Thought 3 - You've recently had an operation and are taking things slowly, but some stranger runs up to you, pushes you, shouts at you, you try and tell this strange to stop and back off, but they don't - what would you do?

Thought 4 - You're sick, you just want a quiet, peaceful walk for some fresh air but the person you just passed wants to walk with you now, they don't stop talking, they keep nudging you and want you to talk to them and maybe walk a bit quicker - what would you do?

Thought 5 - You're sitting on a bench, contemplating life, you see someone is approaching and fear they may stop and sit with you, so you pretend you're doing something else to avoid eye contact but they don't get the message. They sit down on that bench, practically on your knee, they want to sniff you, they talk loudly, you try and move away and carry on with your pretend task hoping they'll leave you alone, but they don't - what would you do?

Thought 6 - You recently went through a very traumatic experience, you were jumped on by a gang of people and beaten up, badly. Now you're on edge all the time; any little noise, a car horn, people shouting, gangs. You're out needing to go to the shop and you suddenly find yourself with a group of people approaching you - what would you do?

Thought 7 - You had a really bad start to life; in and out of different homes, you faced abuse, you went hungry, you found yourself on the street and had to fight for survival. You don't trust people, they've let you down so many times, beaten you up, stolen from you. A stranger approaches you and clearly wants to be your friend, but you don't know this person, you don't know what they want, you don't know what they're going to do to you - what would you do?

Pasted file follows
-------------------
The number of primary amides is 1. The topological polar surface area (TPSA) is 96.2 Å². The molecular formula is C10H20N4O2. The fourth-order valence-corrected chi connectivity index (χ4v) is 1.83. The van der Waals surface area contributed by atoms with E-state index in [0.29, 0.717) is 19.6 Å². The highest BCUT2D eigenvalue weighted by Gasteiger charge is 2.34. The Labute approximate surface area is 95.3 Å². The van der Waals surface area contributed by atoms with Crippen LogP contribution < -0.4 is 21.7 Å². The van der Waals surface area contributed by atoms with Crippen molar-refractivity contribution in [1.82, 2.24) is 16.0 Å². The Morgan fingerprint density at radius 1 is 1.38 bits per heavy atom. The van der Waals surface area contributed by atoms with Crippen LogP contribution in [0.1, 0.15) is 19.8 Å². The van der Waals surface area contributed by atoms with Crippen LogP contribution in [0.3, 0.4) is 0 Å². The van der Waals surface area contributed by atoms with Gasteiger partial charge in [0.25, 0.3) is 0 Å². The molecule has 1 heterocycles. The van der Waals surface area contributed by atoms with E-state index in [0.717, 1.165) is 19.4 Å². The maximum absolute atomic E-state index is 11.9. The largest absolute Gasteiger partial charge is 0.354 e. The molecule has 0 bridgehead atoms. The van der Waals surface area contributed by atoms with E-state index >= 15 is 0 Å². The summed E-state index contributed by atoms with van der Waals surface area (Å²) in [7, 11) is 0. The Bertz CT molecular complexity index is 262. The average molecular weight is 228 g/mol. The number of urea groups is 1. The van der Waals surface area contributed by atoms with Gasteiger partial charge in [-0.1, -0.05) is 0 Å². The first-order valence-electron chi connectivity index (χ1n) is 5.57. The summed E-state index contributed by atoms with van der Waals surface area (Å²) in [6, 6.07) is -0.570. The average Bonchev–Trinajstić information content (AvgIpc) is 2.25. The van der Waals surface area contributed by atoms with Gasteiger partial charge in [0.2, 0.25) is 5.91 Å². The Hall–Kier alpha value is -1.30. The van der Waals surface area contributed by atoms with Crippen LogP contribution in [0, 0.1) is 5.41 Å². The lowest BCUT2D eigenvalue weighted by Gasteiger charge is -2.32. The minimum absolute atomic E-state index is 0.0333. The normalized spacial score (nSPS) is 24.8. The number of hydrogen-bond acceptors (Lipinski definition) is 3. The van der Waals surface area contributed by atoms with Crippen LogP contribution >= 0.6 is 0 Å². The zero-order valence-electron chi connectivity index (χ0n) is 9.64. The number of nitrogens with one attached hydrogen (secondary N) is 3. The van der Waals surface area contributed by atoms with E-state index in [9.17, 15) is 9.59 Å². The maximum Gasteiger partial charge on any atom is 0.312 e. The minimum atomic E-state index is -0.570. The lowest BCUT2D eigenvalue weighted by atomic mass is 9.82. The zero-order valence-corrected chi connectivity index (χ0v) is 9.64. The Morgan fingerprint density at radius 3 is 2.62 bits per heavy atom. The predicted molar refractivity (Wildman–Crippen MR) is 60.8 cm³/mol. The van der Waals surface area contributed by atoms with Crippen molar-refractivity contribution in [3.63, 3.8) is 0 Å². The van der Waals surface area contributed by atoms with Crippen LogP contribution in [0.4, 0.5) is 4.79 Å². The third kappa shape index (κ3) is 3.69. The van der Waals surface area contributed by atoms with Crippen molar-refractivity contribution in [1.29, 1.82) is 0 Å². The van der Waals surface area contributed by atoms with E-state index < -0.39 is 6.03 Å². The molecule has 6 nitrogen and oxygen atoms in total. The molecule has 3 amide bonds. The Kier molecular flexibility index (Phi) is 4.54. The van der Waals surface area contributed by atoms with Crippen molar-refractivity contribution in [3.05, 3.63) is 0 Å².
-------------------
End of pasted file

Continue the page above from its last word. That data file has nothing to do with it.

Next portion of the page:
Thought 8 - You're out with your elderly mum, she walks slower than everyone else, she doesn't want a fuss, she plods on because she likes being out with you but you're finding everyone you see wants to come up and say hello, often bumping into your mum making her wobble, they try to take your mum's hand and have them walk away and your mum is saying no and trying to get away. They say horrible things to your mum, calling her miserable and boring and shout abuse at you - what would you do?

Thought 9 - You're at work, you're trying to learn something new but keep being interrupted. Your trainer has to keep stopping because people keep coming up to you or your trainer, keeping them talking or asking them to do something. You forget where you're up to and have to start again, but you see someone else approaching so get distracted. What should be a 15 minute training programme takes over an hour and you don't end up completing - what would you do?